Make an effort every day to interact with one another. This one is sometimes the hardest for me. I will admit I am sometimes SO BORED sitting in the bathroom while my little guy takes a shower because he doesn’t want to be in the bathroom alone. I will force myself to not have my phone with me so that I can focus on the moment and listen to his singing instead. Someday these mind-numbing moments of parenting will pass and I will miss them. I want to make an effort to focus on the moment and what is going on around me rather than what is on my little screen.
Electronic entertainment is ALWAYS the last resort. On school days my kids often don’t have time for electronics. By the time they finish their after school activities, homework, practice an instrument and read (more on that later) there really isn’t much time for much else. If there is, we go outside. If it is crummy out, then we play a card game. And then, if there’s time, a little screen time is ok.
Read a book to earn screen time. I am not afraid of a little bribery/reward system for them to earn some screen time in the interest of boosting their reading skills. Before they can open an electronic device they must read for at least an hour. The bonus is that if they start to read a book, sometimes the reading lasts longer than an hour. I don’t know if there is a connection or not, but oftentimes my teenagers will actually choose a book over electronics because they have developed a love of books. I’m seeing my younger two going in that direction as well.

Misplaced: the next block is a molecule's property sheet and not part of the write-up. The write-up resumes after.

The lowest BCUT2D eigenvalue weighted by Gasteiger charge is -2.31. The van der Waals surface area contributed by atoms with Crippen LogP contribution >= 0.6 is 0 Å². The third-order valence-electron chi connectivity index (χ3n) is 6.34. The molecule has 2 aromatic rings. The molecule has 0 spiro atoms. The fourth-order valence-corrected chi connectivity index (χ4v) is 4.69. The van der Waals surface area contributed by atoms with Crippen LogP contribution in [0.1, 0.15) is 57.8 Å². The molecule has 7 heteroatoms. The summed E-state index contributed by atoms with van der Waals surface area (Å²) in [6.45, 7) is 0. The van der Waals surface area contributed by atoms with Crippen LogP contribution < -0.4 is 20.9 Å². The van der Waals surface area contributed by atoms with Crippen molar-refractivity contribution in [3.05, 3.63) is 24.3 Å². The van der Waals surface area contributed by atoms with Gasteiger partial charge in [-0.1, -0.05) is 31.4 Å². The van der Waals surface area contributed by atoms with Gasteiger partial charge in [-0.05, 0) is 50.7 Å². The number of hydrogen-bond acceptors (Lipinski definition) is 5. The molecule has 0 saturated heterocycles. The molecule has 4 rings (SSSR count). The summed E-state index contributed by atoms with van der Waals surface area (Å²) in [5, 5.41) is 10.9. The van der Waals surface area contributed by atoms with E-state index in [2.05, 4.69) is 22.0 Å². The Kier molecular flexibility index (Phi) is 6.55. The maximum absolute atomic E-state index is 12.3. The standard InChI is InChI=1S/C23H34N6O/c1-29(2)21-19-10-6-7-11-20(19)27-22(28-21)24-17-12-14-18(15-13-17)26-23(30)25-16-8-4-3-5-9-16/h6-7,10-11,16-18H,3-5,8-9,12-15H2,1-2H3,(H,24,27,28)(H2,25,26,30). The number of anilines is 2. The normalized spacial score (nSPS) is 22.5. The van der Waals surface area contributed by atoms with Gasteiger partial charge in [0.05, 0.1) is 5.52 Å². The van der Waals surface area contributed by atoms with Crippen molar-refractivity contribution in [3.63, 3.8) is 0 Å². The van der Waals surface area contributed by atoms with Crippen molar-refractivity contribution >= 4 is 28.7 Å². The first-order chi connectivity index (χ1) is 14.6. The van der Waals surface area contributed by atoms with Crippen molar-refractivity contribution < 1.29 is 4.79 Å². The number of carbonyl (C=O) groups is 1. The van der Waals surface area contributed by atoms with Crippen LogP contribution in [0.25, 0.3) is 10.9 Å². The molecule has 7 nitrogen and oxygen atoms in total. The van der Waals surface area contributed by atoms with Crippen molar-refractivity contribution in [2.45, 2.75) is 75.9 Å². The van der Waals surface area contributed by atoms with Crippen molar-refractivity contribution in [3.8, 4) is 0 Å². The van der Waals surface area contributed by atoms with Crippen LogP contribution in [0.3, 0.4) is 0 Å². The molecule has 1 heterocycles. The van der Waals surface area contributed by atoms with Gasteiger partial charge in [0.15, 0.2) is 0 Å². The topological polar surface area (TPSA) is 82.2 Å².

Hand in your technology at the end of the night. My fifth grader just can’t tear himself away from his kindle at bedtime so to make it easier, he hands it in to me every night. When he gets a phone next year he will do that as well as there is always someone out there who will text him at 2am. My husband and I try to plug in our phones in another room so we can focus on a rare conversation or some peace and quiet.
As my kids get older the regulating becomes less. Although I won’t budge on some rules, there are some that I have relaxed on as they’ve gotten older. My teenagers do not hand in their phones anymore as I simply expect them to start learning how to balance interacting with friends and getting homework done. If grades ever slip, they know the phone and other devices would be gone. As long as they get done what needs to be done, and they look me in the eye when they’re talking to me, we’re golden.
The best part of having electronics is the leverage it gives you. Any need for a punishment you can find in taking away a phone or whatever gadgets are loved the most.
I don’t claim to know all the answers when it comes to raising our kids in this technological world. There were days after school when it was so cold this winter that the TV stayed on from after school until bedtime just because I had lost my will to live (it was a really cold winter). And I will admit some days I still look at my phone way more than I should. So far though, I think we’ve found a pretty good balance both for the kids and my husband and I.
How about you? How do you find your balance? How do you help your kids find it?